Does Economic Inequality Really Harm the Middle Class?
The American left claims to care a great deal about economic inequality, but most Americans don’t.
Polls have shown Americans’ concern about income inequality to be as low as one percent, indifference likely due to the historically-greater social and economic mobility in the United States compared to the rest of the developed world.
In order to use income inequality as a political tool, left-wing politicians and media have attempted to conflate income inequality with problems that Americans do care about, especially weak economic growth and stagnant middle class incomes – while obscuring that the weak recovery and decline in middle class income are bitter fruits of President Barack Obama’s fiscal, monetary, health care and regulatory policies.
In a new paper, Scott Winship, Harvard PhD, confirms the sensibility of Americans’ apathy to income inequality.
Currently Senior Fellow at the Manhattan Institute, Winship has also worked for the left-wing Brookings Institution and The Third Way, a centrist organization.
Winship’s report examines the relationship between income inequality and living standards among the middle class and poor worldwide. His conclusions refute claims that high and rising inequality levels have worsened living standards among the poor and the middle class, a central theme of French economist Thomas Piketty’s best-selling (but seldom read) book, Capital in the Twenty-First Century.
Disregarding totalitarian states and autocracies, key findings suggest that, inequality increases in advanced economies — that more inequality produces higher living standards for everyone.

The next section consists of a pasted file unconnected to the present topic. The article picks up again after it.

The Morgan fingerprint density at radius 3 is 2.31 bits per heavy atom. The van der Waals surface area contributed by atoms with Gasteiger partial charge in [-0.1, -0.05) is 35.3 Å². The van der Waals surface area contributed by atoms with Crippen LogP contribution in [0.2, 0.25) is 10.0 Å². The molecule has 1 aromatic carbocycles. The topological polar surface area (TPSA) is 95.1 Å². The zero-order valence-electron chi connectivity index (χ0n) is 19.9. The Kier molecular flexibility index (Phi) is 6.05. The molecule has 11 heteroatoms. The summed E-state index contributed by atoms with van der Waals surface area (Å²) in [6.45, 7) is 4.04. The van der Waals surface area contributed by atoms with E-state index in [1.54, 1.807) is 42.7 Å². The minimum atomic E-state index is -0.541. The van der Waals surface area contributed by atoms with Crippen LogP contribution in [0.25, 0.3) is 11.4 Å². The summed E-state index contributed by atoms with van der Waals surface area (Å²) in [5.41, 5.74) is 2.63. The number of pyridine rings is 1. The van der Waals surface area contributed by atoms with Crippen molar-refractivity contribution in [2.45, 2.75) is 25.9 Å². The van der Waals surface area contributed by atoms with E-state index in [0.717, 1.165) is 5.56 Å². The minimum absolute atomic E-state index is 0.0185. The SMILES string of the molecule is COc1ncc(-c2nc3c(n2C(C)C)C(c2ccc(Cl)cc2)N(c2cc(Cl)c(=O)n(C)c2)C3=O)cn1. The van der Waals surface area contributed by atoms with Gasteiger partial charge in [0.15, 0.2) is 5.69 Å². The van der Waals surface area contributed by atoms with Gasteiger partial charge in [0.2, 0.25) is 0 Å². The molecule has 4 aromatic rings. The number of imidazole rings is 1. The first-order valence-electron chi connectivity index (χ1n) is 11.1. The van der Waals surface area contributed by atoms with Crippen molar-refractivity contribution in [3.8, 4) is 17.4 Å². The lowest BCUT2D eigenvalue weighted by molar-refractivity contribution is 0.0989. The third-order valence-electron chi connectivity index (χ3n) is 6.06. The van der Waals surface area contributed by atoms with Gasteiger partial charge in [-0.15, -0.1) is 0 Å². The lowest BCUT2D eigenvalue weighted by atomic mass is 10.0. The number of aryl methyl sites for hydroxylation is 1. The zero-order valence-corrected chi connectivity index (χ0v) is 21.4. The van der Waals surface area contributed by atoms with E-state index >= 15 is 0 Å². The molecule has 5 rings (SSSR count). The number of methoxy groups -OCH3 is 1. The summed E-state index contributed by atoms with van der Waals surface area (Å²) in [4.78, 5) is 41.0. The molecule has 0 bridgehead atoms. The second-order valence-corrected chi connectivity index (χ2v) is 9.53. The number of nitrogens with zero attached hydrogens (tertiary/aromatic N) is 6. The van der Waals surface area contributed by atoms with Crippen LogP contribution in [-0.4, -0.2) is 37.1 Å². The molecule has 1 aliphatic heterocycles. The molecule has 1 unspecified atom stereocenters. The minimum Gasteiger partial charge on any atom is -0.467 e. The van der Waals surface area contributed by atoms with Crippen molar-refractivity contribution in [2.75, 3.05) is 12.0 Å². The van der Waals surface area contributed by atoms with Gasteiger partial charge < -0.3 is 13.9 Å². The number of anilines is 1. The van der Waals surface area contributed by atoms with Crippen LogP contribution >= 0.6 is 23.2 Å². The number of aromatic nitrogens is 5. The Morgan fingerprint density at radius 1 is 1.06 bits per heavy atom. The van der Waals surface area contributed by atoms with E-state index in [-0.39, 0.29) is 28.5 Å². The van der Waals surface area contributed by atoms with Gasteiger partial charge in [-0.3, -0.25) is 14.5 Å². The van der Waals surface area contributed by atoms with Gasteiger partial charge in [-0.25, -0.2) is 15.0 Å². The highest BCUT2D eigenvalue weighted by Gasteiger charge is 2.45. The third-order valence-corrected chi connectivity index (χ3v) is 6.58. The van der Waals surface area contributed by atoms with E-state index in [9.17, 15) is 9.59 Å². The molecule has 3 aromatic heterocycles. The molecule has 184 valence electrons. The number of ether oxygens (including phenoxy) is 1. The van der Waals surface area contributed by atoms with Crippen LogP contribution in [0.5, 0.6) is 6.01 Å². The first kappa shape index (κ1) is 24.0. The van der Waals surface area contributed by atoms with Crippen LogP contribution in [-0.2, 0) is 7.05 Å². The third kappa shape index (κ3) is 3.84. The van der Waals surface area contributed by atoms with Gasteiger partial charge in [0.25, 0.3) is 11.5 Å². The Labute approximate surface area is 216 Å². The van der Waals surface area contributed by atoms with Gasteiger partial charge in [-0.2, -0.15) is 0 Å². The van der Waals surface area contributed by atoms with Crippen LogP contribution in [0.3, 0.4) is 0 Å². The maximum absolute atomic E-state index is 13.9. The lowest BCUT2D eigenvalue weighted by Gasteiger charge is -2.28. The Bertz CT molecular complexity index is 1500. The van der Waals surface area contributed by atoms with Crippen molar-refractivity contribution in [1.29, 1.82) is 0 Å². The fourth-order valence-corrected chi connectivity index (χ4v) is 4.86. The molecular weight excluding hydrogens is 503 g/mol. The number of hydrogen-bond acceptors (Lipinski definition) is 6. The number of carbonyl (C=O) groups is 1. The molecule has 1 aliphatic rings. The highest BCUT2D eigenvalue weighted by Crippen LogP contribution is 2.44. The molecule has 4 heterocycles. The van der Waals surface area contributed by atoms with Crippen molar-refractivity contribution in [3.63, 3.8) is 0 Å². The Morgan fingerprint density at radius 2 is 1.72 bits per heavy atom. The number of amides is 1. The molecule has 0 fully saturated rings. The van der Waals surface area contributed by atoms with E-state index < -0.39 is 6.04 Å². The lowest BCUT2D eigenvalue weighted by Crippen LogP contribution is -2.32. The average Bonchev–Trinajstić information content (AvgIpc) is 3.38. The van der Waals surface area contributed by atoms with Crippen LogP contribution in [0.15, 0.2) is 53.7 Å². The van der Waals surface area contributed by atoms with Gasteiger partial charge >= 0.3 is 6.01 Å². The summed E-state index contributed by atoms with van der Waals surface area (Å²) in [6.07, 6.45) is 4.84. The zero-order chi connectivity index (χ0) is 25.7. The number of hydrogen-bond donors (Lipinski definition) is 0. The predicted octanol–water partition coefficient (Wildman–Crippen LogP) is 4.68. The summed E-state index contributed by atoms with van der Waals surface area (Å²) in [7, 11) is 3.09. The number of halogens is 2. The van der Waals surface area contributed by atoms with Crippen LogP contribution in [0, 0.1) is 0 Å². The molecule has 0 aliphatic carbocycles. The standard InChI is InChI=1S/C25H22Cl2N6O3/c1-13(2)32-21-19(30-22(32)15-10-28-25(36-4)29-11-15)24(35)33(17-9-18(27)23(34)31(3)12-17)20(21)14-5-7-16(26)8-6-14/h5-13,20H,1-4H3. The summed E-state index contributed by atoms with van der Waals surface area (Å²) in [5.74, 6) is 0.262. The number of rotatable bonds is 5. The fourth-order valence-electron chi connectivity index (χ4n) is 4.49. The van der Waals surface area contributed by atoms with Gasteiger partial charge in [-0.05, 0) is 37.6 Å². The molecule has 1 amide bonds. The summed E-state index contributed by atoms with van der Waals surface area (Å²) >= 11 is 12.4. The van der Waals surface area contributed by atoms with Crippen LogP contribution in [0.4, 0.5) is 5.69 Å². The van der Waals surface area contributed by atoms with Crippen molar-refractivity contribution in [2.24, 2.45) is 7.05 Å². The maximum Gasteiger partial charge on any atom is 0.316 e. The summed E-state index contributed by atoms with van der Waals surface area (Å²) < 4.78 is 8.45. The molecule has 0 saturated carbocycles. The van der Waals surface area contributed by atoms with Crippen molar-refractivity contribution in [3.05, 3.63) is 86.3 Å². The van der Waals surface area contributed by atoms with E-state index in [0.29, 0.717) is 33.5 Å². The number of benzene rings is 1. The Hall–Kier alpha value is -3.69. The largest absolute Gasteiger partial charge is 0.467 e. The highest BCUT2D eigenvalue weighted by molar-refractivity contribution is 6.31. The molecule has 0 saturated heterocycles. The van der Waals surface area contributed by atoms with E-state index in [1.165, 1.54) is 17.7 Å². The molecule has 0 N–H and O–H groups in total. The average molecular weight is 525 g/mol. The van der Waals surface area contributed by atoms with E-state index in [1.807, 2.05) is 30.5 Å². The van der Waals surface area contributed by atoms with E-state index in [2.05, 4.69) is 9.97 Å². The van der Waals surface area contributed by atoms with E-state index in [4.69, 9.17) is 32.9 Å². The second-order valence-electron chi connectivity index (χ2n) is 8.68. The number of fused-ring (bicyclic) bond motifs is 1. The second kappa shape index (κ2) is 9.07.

Winship writes: "[W]hen changes in income concentration and living standards are considered across countries — a more rigorous approach to assessing causality — larger increases in inequality correspond with sharper rises in living standards for the middle class and the poor alike."
"In developed nations, greater inequality tends to accompany stronger economic growth. This stronger growth may explain how it is that when the top gets a bigger share of the economic pie, the amount of pie received by the middle class and the poor is nevertheless greater than it otherwise would have been. Greater inequality can increase the size of the pie."
Winship continues: "Below the top 1 percent of households — and prior to government redistribution — developed nations display levels of inequality squarely in the middle ranks of nations globally. American income inequality below the top 1 percent is of the same magnitude as that of our rich-country peers in continental Europe and the Anglosphere."
With the exception of small, oil-rich countries or international financial centers, the living standards of America’s middle class are as high as, or higher than any other nation, and America’s poor have higher living standards than the poor across most of Europe and the English-speaking countries.
Winship’s conclusions dispute claims that rising inequality is responsible for America’s stagnant economy. In fact, Winship posits that attempts to reduce income inequality in America and elsewhere may hurt efforts to create higher living standards for the poor and middle class.
Ideologically-invested liberals will reflexively dispute his findings, but Winship’s academic resume, his evidence and the political spectrum of his professional affiliations renders them persuasive.